Is there anything worse than a hot, stuffy car in the summer? You may enjoy spending time outdoors during the summer months, but the heat and sun can make driving around intolerable, as your car may feel like an oven when you get in and take what feels like an eternity to cool down to a comfortable temperature. Hot summer days can make your car feel like a sauna on four wheels. Here are some quick tricks to keep it cool on hot days.
1. Find shaded parking
Nobody likes to enter a car that's been parked in direct sunlight. Take extra time to find shaded parking spots under trees, building, or underground parking lots. If your car's been parked in direct sun for a long time, open all the doors for a couple of minutes before entering. Glass windows insulate heat inside, so it's important to get the hot air out. Better yet, allow hot air to escape by leaving the windows slightly open while parked.
2. Use a blanket and sun shade
Purchasing a sun shade, or a UV heat shield, is a great investment for those who can't escape parking outdoors on hot days. Not only do they reduce interior temperature, but sun shades protect the car's interior from harmful sun rays that penetrate windshields. If you live in a climate with months of hot weather, look into spending a little more and purchasing a custom-made sun shade online to cover the entire windshield. These will fit your windshield like a glove, and virtually no light and UV rays can get it.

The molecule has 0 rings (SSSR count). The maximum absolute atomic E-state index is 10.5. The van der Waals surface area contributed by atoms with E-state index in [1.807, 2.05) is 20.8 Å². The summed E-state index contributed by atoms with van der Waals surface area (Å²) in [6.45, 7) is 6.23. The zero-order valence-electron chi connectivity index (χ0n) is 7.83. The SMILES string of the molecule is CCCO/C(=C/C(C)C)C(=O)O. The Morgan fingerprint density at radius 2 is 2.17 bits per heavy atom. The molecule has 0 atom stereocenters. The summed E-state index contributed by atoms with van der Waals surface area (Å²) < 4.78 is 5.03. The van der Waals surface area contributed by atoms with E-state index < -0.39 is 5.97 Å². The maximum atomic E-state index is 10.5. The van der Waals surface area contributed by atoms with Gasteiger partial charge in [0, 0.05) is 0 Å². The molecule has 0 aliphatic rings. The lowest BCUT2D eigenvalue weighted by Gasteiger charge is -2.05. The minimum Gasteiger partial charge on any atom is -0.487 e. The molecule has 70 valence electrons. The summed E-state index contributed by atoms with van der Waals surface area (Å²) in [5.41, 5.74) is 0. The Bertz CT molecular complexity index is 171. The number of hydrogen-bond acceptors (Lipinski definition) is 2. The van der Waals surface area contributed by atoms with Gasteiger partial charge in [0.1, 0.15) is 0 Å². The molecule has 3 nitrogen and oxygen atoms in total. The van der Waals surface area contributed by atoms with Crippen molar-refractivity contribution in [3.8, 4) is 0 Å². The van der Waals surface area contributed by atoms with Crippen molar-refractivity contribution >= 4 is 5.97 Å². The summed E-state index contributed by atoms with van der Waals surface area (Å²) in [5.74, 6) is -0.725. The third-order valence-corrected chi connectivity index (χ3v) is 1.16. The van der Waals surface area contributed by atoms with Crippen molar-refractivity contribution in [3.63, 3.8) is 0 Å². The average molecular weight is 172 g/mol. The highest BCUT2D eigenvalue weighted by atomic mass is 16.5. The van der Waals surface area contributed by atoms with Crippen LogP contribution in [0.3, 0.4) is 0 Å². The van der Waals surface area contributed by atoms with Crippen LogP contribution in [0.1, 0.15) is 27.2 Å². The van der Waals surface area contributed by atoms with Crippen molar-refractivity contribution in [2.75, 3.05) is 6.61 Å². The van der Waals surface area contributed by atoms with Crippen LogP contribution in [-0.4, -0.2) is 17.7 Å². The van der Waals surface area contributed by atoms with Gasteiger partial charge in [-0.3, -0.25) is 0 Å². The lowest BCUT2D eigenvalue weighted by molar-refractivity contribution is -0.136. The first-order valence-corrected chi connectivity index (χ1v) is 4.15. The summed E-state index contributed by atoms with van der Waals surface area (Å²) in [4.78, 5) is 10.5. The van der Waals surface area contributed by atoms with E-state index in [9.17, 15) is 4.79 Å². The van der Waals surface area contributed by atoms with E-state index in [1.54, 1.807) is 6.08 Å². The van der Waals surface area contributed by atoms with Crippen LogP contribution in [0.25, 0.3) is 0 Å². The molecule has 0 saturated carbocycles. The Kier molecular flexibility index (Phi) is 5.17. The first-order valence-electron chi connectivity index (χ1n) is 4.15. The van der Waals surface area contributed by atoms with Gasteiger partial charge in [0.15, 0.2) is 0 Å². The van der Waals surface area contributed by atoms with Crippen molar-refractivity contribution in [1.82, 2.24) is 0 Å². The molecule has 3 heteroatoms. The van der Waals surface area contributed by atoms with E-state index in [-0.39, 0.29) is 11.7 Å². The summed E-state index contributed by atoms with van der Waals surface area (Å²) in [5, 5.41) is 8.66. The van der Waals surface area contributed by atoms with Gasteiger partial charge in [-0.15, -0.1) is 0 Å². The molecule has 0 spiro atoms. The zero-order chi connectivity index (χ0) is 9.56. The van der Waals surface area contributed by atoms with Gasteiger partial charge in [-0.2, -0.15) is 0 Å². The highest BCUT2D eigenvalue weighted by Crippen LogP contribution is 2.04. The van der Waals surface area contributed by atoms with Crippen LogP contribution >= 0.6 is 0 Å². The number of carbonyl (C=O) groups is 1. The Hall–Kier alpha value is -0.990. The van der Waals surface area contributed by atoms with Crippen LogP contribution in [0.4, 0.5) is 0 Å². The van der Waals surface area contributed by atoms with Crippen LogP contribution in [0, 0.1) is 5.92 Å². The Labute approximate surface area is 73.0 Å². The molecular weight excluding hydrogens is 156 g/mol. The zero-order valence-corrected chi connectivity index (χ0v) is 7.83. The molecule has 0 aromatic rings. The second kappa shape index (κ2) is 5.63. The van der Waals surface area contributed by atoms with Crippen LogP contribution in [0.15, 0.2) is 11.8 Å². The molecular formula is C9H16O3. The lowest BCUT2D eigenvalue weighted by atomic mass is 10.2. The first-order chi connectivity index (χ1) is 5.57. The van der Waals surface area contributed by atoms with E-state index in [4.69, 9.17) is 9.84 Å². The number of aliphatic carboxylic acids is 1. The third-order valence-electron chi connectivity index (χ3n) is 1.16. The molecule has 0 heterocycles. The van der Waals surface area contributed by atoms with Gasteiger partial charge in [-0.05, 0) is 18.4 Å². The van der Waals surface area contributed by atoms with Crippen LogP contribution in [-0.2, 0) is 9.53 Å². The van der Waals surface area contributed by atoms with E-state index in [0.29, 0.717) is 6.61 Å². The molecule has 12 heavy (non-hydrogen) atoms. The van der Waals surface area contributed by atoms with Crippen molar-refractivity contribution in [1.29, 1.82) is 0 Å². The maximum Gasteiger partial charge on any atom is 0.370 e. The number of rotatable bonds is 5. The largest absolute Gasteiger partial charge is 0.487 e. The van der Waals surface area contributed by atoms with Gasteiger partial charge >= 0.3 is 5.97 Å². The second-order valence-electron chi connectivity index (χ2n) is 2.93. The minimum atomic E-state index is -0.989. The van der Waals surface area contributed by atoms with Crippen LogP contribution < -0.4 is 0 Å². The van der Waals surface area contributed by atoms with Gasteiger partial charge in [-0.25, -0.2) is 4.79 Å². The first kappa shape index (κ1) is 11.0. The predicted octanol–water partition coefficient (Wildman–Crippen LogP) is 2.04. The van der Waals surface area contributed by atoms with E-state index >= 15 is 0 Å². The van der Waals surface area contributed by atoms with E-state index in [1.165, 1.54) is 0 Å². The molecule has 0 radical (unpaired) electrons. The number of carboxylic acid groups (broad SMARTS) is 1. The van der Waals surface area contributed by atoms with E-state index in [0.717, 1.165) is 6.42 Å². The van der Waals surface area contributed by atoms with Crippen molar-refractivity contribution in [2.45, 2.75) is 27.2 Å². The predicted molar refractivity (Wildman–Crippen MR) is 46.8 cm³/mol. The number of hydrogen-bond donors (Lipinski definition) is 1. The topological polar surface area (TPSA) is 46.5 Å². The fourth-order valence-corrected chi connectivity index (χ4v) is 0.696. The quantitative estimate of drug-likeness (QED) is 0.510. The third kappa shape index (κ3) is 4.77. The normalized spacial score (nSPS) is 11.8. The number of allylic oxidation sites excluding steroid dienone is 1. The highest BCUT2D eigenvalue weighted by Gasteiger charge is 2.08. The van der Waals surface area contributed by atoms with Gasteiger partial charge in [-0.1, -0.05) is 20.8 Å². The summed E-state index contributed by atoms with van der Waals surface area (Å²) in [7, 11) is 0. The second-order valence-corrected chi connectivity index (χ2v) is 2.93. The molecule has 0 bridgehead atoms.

3. Use bottom vents
Most people who enter a hot vehicle open the windows right away to immediately cool their upper body. Since heat rises, the best method is to push the hot air out from the bottom to cool the vehicle as quick as possible. Adjust the fan setting to "max" and close the upper vents so only the bottom vents closest to the ground are functioning. Pushing the air from the bottom to the top helps the stale hot air escape through the open windows. Once the hot air is pushed out, switch to the upper vents to stay cool while driving.
4. Toggle A/C settings
If you're lucky enough to have air conditioning, make sure you set it to "fresh air" and not "recirculation" when you first enter your vehicle. Recirculation draws in the interior air and typically works best once the vehicle has reached its desired temperature. Recirculation is also great when you're stuck in traffic as it prevents carbon monoxide emissions from other vehicles being pulled into your car. Get into the habit of switching to fresh air when you first turn your A/C on, and then switching to recirculation after 5 or 10 minutes.
While keeping the car cool is for the benefit of comfort and condition, it also saves lives. Under no circumstance should an animal or small child be put into or left in an overheated vehicle. Young children can develop heat stroke in a matter of minutes. While you can’t change the weather, you can prepare your car to handle a sizzling summer. Remember these tips this summer and enjoy a cooler car.
Read more tips on how to keep your car cool at cnet.com
Image Source: All State Blog